The worms reversed course once their temperature reached 34 degrees Celsius, Pralle says, the same threshold that in nature provokes an avoidance response. That's evidence, he says, that the approach could be adapted to whole-animal studies on innovative new pharmaceuticals.

The method the UB team developed involves heating nanoparticles in a cell membrane by exposing them to a radiofrequency magnetic field; the heat then results in stimulating the cell.

"We have developed a tool to heat nanoparticles and then measure their temperature," says Pralle, noting that not much is known about heat conduction in tissue at the nanoscale.

"Our method is important because it allows us to only heat up the cell membrane. We didn't want to kill the cell," he said. "While the membrane outside the cell heats up, there is no temperature change in the cell."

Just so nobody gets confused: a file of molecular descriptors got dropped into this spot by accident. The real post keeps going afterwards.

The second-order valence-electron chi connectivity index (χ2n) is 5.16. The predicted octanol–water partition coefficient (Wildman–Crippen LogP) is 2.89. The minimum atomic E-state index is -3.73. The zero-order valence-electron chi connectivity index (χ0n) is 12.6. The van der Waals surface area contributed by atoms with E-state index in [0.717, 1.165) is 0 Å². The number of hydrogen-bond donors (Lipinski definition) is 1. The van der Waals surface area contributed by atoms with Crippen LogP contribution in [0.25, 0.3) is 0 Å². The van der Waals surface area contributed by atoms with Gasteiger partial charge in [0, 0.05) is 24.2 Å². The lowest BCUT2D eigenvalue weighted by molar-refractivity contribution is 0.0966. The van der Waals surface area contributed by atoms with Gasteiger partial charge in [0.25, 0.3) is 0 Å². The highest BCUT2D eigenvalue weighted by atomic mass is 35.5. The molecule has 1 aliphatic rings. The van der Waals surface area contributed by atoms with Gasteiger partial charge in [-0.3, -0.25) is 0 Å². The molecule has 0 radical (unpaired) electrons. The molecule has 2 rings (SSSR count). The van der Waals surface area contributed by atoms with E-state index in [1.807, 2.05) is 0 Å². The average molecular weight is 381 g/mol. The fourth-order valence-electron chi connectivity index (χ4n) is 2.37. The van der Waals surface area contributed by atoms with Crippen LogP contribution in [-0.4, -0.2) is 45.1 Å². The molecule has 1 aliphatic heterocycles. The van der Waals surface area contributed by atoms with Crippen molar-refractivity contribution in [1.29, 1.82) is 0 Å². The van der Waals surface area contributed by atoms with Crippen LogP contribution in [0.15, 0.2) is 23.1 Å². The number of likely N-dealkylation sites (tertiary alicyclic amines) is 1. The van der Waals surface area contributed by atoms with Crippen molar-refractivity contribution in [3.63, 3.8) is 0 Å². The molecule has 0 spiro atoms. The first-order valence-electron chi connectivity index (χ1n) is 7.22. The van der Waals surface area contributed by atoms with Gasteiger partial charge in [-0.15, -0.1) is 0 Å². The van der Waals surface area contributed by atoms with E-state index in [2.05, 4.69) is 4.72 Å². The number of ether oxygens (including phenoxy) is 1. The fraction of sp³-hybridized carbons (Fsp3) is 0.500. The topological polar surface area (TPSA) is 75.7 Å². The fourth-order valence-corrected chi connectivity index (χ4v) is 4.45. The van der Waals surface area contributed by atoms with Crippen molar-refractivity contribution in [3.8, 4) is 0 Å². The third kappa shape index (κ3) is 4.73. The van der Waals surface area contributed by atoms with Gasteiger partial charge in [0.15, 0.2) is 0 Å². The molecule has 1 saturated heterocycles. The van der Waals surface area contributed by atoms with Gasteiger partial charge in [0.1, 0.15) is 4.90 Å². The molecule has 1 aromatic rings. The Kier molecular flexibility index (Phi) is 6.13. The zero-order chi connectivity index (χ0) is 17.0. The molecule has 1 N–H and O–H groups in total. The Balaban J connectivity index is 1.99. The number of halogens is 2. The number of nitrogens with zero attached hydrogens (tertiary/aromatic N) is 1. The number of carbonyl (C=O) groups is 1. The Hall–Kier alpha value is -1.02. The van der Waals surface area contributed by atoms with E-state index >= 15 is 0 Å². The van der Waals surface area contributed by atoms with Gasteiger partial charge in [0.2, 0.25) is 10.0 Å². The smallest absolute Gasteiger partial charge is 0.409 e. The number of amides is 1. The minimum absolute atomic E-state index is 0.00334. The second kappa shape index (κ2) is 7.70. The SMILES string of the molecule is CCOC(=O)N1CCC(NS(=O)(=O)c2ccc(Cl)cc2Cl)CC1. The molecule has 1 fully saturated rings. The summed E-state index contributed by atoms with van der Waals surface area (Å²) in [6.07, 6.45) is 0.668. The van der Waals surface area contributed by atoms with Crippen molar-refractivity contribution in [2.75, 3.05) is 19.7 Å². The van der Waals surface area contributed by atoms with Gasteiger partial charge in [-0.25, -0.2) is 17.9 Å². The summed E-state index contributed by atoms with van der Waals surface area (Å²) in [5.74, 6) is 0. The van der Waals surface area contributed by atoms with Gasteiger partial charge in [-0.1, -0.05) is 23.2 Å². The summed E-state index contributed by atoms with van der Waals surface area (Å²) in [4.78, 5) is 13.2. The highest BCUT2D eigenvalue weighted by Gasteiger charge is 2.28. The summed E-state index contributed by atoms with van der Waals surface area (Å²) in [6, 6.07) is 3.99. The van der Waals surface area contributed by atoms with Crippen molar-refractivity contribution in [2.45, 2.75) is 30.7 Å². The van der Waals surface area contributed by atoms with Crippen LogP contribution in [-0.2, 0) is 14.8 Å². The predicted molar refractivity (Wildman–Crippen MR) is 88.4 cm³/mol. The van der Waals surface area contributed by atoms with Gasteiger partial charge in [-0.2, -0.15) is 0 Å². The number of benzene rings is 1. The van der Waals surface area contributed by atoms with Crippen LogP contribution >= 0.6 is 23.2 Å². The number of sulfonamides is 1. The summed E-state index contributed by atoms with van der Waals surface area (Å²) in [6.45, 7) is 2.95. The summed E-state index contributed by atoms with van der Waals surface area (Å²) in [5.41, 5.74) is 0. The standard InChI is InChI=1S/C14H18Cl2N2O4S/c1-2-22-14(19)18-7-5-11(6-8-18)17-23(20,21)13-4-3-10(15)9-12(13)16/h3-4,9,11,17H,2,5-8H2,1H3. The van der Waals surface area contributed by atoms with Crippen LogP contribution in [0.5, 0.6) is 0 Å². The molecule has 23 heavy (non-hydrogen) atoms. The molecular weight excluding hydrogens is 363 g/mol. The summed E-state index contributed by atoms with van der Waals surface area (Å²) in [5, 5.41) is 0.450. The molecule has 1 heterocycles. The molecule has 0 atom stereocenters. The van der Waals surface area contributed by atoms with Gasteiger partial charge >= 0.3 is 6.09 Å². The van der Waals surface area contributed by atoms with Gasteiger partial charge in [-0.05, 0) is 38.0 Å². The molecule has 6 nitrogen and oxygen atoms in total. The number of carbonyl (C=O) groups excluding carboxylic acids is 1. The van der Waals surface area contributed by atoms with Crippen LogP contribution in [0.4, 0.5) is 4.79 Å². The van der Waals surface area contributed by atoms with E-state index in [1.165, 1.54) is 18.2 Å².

Measuring just six nanometers, the particles can easily diffuse between cells. The magnetic field is comparable to what is employed in magnetic resonance imaging. And the method's ability to activate cells uniformly across a large area indicates that it also will be feasible to use it in in vivo whole body applications, the scientists report.

In the same paper, the UB scientists also report their development of a fluorescent probe to measure that the nanoparticles were heated to 34 degrees Celsius.

"The fluorescence intensity indicates the change in temperature," says Pralle, "it's kind of a nanoscale thermometer and could allow scientists to more easily measure temperature changes at the nanoscale."


'/>"/>

Contact: Ellen Goldbaum
goldbaum@buffalo.edu
716-645-4605
University at Buffalo
Source:Eurekalert